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Northern Pass tour through Concord criticized for limited access, steering away from controversial areas

  • A worker in a bucket truck along the intersection of power lines from Eversource and Unitil could be seen along the Northern Pass route near the Steeplegate Mall. GEOFF FORESTER / Monitor staff

  • Instead of looking at the actual route of the Northern Pass, participants were given photo renditions of where the route would go at the Turtle Pond area in East Concord. Protesters were kept away and told they could speak later. GEOFF FORESTER / Monitor staff

  • Northern Pass project manager Brian Bosse points to where transmission lines are across from the entrance of the Steeplegate Mall in Concord last week during the SEC’s visits to project sites across the area. GEOFF FORESTER / Monitor staff

  • Northern Pass project manager Brian Bosse explains the right of way area of the proposed Northern Pass area behind Home Depot in Concord last week.(GEOFF FORESTER / Monitor staff) GEOFF FORESTER / Monitor staff

  • Onlookers from the site visit look over the area of the Northern Pass proposed right of way in back of the Home Depot in Concord last week.(GEOFF FORESTER / Monitor staff) GEOFF FORESTER / Monitor staff

  • Northern Pass project manager Brian Bosse explains the right of way area of the proposed Northern Pass area behind Home Depot in Concord last week.(GEOFF FORESTER / Monitor staff) GEOFF FORESTER / Monitor staff

  • Onlookers from the site visit look over the area of the Northern Pass proposed right of way in back of the Home Depot in Concord last week.(GEOFF FORESTER / Monitor staff) GEOFF FORESTER / Monitor staff

  • A worker in a bucket truck along the intersection of power lines from Eversource and Unitil along the route of the Northern Pass sight near the Steeplegate Mall.(GEOFF FORESTER / Monitor staff) GEOFF FORESTER / Monitor staff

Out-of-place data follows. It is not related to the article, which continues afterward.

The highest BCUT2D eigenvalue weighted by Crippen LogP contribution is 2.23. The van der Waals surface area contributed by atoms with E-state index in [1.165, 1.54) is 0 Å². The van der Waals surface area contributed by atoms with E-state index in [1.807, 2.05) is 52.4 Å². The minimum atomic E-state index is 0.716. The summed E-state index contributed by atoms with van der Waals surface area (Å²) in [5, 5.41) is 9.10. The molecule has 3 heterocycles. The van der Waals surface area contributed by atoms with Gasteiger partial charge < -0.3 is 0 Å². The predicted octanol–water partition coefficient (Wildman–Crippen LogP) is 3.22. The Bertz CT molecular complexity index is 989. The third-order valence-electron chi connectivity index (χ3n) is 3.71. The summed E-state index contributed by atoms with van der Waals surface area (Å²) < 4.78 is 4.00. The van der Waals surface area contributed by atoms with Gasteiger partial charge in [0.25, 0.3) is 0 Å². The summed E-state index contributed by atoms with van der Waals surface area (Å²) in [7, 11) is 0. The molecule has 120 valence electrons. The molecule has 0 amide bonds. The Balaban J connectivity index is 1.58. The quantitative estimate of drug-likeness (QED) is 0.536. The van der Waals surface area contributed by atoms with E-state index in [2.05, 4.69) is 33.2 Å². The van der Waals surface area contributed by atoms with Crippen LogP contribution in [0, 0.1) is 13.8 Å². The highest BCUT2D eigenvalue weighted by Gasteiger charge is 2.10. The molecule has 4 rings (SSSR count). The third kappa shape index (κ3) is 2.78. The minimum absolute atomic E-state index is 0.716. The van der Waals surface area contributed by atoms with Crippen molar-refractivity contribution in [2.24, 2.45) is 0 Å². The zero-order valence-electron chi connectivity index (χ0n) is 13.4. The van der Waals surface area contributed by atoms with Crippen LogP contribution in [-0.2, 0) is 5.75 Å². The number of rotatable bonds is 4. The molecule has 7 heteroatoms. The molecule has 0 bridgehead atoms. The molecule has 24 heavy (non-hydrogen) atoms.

• Northern Pass project manager Brian Bosse points to where the transmission lines are across from the entrance of the Steeplegate Mall in Concord last week during the SEC site visits to the project sites around the area.(GEOFF FORESTER / Monitor staff) GEOFF FORESTER / Monitor staff

  • Instead of looking at the actual route of the Northern Pass, participants were given photo renditions of where the route would go at the Turtle Pond area in East Concord last week. Protestoers were kept away and told they could speak at the public hearing later that day.(GEOFF FORESTER / Monitor staff) GEOFF FORESTER / Monitor staff



Monitor staff
Monday, March 21, 2016
A Northern Pass engineer stood on the sidewalk near Applebee’s on Loudon Road, pointing across the street at power lines running parallel with the Steeplegate Mall.

The project’s proposed transmission towers would stand 125 feet tall on either side of the intersection, roughly 50 feet higher than the existing poles, he said through a megaphone as passing cars honked at the large group.

The stop was part of a seven-hour bus tour that state regulators took last week to view the proposed Northern Pass route through Merrimack County, to physically see where the electric transmission lines would be planted and imagine their impact on the landscape.

But some abutters and interested officials said they were not given proper notice of the public tour, or given a chance to ride on the two buses that together sat 20 people.

“We did not get an invite,” said Deerfield Selectman Richard Pitman. “The email specifically said the timing and that the tour was going to take place, and that’s all it was.”

Others said Wednesday’s tour bypassed locations where the energy project would have maximum effect.

Susan Arnold, who represented the Appalachian Mountain Club on the tour, said she wondered why regulators didn’t visit McKenna’s Purchase, a Concord condominium development bordered by the proposed power lines and whose residents are among the city’s most vocal Northern Pass opponents. Instead, the group viewed that section of the proposed transmission line from the parking lot behind Home Depot.

The tour is part of the Site Evaluation Committee’s review of Northern Pass, a proposed transmission line that would run mostly overhead for 192 miles through New Hampshire. The project would carry Canadian hydropower to the New England power grid, enough to power nearly 1 million homes.

In the next year, the 9-member SEC will decide whether to sign off on the project. Northern Pass also needs federal approval.

The project has drawn fierce opposition from critics who say the overhead power lines will mar the state’s natural landscape, and lower property values. Supporters say the hydropower will help decrease the region’s high electricity costs and bring jobs to the state.

Who’s on board